Song of the day – 367: Naked (free download + essay on music criticism)
Mother fuck. I was all settling in for a cosy listening session with the PJ Harvey album – comfort music, discomfort lyrics – when I realised I was behind on this series. I’d promised myself I was going to cut back on it a little: no one needs to constantly be reminded of what I love – and surely it’s far more interesting to know that the True Clan’s preferred meal-time listening music usually falls into the genre of fado, disco or Kate Bush, or that Art Brut is superb work-out music. But there is so much great stuff out there! And so (comparatively) few music commentators actually documenting it, the idiots, almost all preferring to take whatever the chosen line is right now (sometimes good, sometimes not so good). So we’ll leave Polly momentarily with a fond au revoir, make a mental document to listen to that triple-album of Kate Bush rarities later, take another bite of the apple (that’s not a metaphor) and – shuffling our feet awkwardly because we’ve already outplayed our welcome – move straight along to Tasmania (Hobart)’s Naked.
Here’s the message line that pulled me in.
Simple, huh? If you know that the person you’re sending your music to knows some of yr mates/shares some common ground, mention it. Don’t be shy. Don’t over-elaborate, but don’t be shy. Now here’s the rub. The Internet makes you flaccid, like anything else that expediates communication. The gospel according to 2011 regarding online music criticism is this: you’d have to be crazy not to acknowledge the fact your audience has the same access to information that you do. So link link link. Admit it, move on and talk about something else. Don’t describe. Never describe. Don’t contextualise. Well, OK. Contextualise a little but maybe just link. In fact, don’t do bloody anything except drop teasers into your copy sometimes about how you lost your virginity to a french horn muffler, or how you liked to interview famous pop stars when they were wearing your dressing gown, nothing else.
Folk hate that sort of stuff here in Australia. Mostly. Folk in Australia (mostly) think music reviewing is all about maths equations, accountancy. Describing something that doesn’t need describing. So what happens … wait, the reason I hate most music criticism here isn’t because it follows a particular form or style. It’s because it’s done atrociously, put together by a bunch of sofa-chewing misanthropes who don’t have any idea of the endless possibilities inherent on the art form. It’s what happens when you let crowd-sourcing rule the roost. Crowd-souring whose idea of a good music writer is the previous music writer’s idea of a good music writer (whose own idea was the previous music writer’s idea of a good music writer, and so on). Presumably, the idea is to make yourself so boring when writing about music that your reader is forced to go and listen to the music in question as relief therapy. And you can only give positive reviews not negative because positive reviews are ‘objective’ whereas negative reviews are ‘subjective’.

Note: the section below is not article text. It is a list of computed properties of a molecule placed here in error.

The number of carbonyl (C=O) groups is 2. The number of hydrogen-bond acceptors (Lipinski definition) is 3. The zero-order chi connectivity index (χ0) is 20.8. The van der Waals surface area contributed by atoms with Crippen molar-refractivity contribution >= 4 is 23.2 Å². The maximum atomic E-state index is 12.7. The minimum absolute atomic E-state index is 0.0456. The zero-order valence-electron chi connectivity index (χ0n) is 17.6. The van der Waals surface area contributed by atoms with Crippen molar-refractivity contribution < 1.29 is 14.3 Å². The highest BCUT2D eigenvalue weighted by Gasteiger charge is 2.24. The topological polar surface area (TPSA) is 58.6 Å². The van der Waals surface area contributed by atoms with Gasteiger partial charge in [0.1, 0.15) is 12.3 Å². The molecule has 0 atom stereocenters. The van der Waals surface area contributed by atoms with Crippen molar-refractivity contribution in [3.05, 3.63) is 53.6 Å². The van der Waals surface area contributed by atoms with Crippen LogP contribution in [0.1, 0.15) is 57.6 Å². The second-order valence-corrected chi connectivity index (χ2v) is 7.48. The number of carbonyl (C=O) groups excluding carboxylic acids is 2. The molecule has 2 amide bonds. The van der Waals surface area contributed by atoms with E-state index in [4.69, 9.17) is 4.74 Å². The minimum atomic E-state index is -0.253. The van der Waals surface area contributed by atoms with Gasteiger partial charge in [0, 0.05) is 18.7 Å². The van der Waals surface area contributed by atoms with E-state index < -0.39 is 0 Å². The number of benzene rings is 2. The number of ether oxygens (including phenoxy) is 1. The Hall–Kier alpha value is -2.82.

Sorry. Here’s my point. The Internet makes us flabby. My query for the day is this: what happens when you CAN’T link to the music in question … do you link to similar music in question or try to be creative again? Naked. Fucking Naked from Hobart, the city everyone in Australia forgets exists. Try doing a search on their name. At work. No videos, no links, no … wait, of course there are links. Here’s one. It’s to the free download of their album at Bandcamp. OK. No videos.
My job then … what? What is my job? To convince you to listen to this music? To describe it? To contextualise it? To give it the ET Stamp of Approval so the band can then go tell the 10 people who care that a once-working music critic enjoys them?
Description: clattering, anti-melodic, tuneful, male but not irritating, spasmodic, smart, busy but not full, mistakes left in but they’re not mistakes anyway, lovely
Hard sell: Wonderful, wonderful music. Music to woo the cherry-pickers down from their trees to.
So that’s it. I’m so immured in the ways of web 2.0 I reduce music commentary to tags and a rambling essay on why that’s bad.
P.S. Oh wait. I’m always forgetting. I could always just ask people if they have videos. For example: